· Viewfinder image shows 95% of picture sides - electronic flash synchronization at 1/60s - PRAKTICA bayonet (flange focal length 44.4mm; inner diameter 48.5mm) - self-timer (approx. 8s) with release button - memo holder on camera back - power source: 6 V primary battery - light receiver: silicon photocell - measuring and control range: 0... 17EV at ISO 100 and aperture 1.4

- body dimensions: 138mmx87mmx49mm weight (body without battery): BMS 480 g, BM470g.

Inserting the battery - A 6V battery powers the whole electronic | system. Suitable are alkali-manganese, silver oxide and lithium batteries. Four button cells (e.g. LR 44) inserted in a sleeve (identification no.961 363) can also be used. Normally, a fresh battery will last for about 2 years. To insert the battery, turn the locking but- ' ton of the battery compartment lid (29) counterclockwise until the lid can be opened. Clean the contacts in the compartment and the battery Does using a dry cloth. Press the plus pole of the battery against the resilient contact (see the polarity marks on the inner side of the lid) and tip the battery in (Figure 1). Close the lid and lock it.  It is recommended to check the contact points of the battery and compartment from time to time and clean them, if necessary. The battery is sensitive to low temperatures and should be protected in a suitable manner. If the camera is not used for an extended period, take the battery out of the compartment.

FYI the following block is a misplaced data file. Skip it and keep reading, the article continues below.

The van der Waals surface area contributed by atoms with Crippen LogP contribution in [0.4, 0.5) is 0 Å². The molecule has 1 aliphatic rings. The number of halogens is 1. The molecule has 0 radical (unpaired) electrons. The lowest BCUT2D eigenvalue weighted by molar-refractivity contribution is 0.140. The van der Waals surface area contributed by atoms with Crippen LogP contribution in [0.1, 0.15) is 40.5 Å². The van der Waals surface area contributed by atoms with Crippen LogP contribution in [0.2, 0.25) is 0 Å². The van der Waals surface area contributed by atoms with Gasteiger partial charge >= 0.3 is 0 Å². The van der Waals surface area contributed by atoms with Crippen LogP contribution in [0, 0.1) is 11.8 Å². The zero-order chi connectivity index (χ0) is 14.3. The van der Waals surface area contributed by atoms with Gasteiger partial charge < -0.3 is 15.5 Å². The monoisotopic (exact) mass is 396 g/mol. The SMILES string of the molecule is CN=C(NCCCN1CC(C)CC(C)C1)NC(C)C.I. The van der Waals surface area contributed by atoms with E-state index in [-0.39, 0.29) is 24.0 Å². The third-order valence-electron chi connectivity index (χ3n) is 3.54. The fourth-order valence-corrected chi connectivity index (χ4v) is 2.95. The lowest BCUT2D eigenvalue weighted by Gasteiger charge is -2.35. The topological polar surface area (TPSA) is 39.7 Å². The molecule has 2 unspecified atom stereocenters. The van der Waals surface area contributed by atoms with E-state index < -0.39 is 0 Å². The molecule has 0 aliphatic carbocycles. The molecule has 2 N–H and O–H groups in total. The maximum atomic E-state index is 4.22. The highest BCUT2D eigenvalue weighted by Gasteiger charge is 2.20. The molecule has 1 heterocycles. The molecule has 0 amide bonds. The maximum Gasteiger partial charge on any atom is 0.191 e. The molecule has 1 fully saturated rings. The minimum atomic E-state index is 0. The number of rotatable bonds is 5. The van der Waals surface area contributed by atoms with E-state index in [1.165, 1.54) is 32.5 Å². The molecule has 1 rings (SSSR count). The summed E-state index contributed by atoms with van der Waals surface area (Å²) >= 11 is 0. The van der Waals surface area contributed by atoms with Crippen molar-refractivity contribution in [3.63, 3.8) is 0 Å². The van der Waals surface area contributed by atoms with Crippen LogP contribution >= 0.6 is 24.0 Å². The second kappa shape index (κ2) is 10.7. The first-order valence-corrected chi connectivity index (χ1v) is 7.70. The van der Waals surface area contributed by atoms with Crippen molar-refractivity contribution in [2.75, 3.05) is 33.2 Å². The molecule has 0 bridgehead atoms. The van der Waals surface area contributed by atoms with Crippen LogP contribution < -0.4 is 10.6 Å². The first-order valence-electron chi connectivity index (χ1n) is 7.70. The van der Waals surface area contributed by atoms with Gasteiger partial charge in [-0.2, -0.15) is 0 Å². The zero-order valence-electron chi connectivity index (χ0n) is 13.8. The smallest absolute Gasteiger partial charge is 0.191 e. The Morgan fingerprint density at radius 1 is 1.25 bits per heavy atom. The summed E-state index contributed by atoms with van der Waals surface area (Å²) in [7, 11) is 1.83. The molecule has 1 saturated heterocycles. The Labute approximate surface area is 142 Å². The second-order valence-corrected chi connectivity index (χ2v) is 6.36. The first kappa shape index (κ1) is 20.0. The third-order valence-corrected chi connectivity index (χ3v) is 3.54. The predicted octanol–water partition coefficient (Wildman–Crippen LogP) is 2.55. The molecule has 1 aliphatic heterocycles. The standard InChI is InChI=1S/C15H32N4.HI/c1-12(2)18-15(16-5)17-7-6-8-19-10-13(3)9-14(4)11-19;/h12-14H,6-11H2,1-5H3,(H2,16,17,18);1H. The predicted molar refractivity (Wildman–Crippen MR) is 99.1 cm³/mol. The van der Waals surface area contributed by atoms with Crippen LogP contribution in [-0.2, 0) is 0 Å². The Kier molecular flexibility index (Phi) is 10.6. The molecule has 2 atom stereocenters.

Checking the battery

First press the release button (16) slightly and then button (12); see Figure 2. The battery is sufficiently charged if the LED indication is bright. The LEDs go out if the battery is spent. Check for about 1 second.